The Tea Party wave that built around the country in 2009 and 2010 was fueled by many things—resentment over foolhardy homeowners getting mortgage relief, backlash against the Affordable Care Act, and anxiety over federal spending. But if its rhetoric was to be believed, the movement was also driven by a healthy dose of old-fashioned anti-Wall Street populism—anger over the TARP bailouts, the AIG bonuses, the Obama administration’s failure to prosecute any of the bankers who’d brought us close to ruin.
Something funny happened, though, as the pitchforks made their way to confront the money changers at the temple: Wall Street and big business co-opted them. It turned out that some elements of the Tea Party movement were much more opposed to Obama than they were to self-dealing CEOs and bankers, and perfectly willing to join with the latter to fight the former. This quickly produced the confounding spectacle of a purportedly populist uprising that was working hand in hand, and in many cases funded by, the business elite. And the nexus for this alliance was the Republican leadership in Congress. When Republicans were trying to block the Dodd-Frank financial reform bill, they took Frank Luntz’s devious advice to label the bill a “bailout” for the banks—deploying Tea Party rhetoric to attack a bill that was in fact bitterly opposed by the bailed-out banks. In recognition of this effort, Wall Street in 2010 swung its campaign spending sharply toward GOP candidates, including many running under the Tea Party banner.
And when the Tea Party wave reached Washington, after the Republican rout in the midterm elections, who put himself forward as the new arrivals’ standard bearer within the House leadership? None other than Eric Cantor—the top recipient of financial industry money in Congress, the longtime protector of one of the most notorious Wall Street favors of all, the tax loophole for the carried-interest income of private-equity and hedge-fund managers. It was an incongruous spectacle, but so muddled had the right’s populism become by that point that the opportunistic Cantor was able to brazen his way through it. It was he who goaded the insurgent congressmen to make the raising of the debt-ceiling limit in June of 2011 their big stand against Obama: “I’m asking you to look at a potential increase in the debt limit as a leverage moment when the White House and President Obama will have to deal with us,” Cantor told the rank-and-file in a closed-door meeting in Baltimore in January 2011. It was he who undermined Speaker John Boehner’s effort to reach a grand bargain with Obama to pull the nation back from the brink, by riling up rank-and-file conservatives against the deal. It was a brilliant display: in one fell swoop, Cantor was able to protect the financiers’ carried-interest loophole (which Obama sought to close as part of the deal) at the same very time as he was serving as the champion of the Tea Party insurgents.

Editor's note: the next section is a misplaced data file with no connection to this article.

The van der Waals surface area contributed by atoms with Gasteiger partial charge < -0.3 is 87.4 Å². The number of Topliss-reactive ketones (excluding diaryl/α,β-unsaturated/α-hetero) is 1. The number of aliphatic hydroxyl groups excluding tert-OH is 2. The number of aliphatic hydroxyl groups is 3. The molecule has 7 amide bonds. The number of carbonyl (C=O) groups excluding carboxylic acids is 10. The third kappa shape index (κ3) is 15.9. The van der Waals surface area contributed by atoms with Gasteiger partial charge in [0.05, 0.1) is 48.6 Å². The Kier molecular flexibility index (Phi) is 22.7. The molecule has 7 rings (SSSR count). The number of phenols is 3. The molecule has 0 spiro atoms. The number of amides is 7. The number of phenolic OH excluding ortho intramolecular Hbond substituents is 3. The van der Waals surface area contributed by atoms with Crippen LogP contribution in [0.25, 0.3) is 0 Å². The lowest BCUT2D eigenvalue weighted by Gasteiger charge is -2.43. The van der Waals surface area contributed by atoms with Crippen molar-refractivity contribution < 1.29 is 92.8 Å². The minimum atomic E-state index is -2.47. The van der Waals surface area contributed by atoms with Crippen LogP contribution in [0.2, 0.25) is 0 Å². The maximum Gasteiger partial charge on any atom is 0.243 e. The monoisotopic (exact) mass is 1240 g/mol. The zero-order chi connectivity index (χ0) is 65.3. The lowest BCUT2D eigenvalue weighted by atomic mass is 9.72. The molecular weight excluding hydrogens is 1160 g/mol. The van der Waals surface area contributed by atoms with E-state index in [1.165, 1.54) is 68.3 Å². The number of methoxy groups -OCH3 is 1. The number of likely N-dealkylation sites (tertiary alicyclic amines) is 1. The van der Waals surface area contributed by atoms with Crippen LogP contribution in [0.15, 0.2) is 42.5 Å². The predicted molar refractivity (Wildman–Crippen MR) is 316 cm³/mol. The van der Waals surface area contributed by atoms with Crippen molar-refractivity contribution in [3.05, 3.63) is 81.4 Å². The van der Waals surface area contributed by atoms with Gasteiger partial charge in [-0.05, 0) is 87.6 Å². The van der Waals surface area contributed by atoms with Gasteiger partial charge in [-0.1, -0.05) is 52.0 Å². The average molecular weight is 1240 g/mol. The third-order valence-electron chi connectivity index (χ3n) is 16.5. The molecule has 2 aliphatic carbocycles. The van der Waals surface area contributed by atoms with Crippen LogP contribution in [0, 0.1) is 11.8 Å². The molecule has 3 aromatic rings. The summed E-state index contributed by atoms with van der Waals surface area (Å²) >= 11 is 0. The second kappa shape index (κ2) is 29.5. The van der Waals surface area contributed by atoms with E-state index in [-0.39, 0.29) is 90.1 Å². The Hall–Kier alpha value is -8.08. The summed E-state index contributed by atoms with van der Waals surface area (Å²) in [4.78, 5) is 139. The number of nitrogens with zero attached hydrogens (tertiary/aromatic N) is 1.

Now, Cantor’s game is up. Many, such as my colleague John Judis and the New Yorker’s Ryan Lizza, have already noted the right-wing populism in the rhetoric of Dave Brat, the economics professor who upset Cantor in Tuesday’s primary. But what is particularly significant about Brat’s victory is that he deployed this populism against the very man who had perfected the art of faking it. “All the investment banks in New York and D.C.—those guys should have gone to jail,” Brat said at one Tea Party rally last month. “Instead of going to jail, they went on Eric’s Rolodex, and they are sending him big checks.” Liberals have for some time now been decrying Cantor’s hypocrisy in posing as the tribune of the common man, but here was a fellow Republican calling it out (without, it should be noted, the assistance of any of the self-appointed Tea Party organizations that have been so willing to make common cause with their anti-Obama allies on Wall Street). Yes, some conservatives have for the past few years been making noise about “crony capitalism,” but somehow their examples of this scourge most often tended to be Democratic-inflected rackets, such as the failed solar energy company Solyndra, rather than Republican-tinted ones such as, say, the private lenders who were making a killing acting as taxpayer-subsidized middle-men in the student loan market.
This is why we should be grateful for Dave Brat, beyond the schadenfreude of seeing a widely disliked congressional leader brought low. Yes, Brat’s win will add new kindling to the Tea Party cause just as some were declaring it burned out, thus further reducing the odds of legislative progress in areas such as immigration reform. But his win has, at least momentarily, also brought some clarity and integrity to the insurgency. Here was anti-Wall Street populism in its pure form: aimed, for once, at the right target.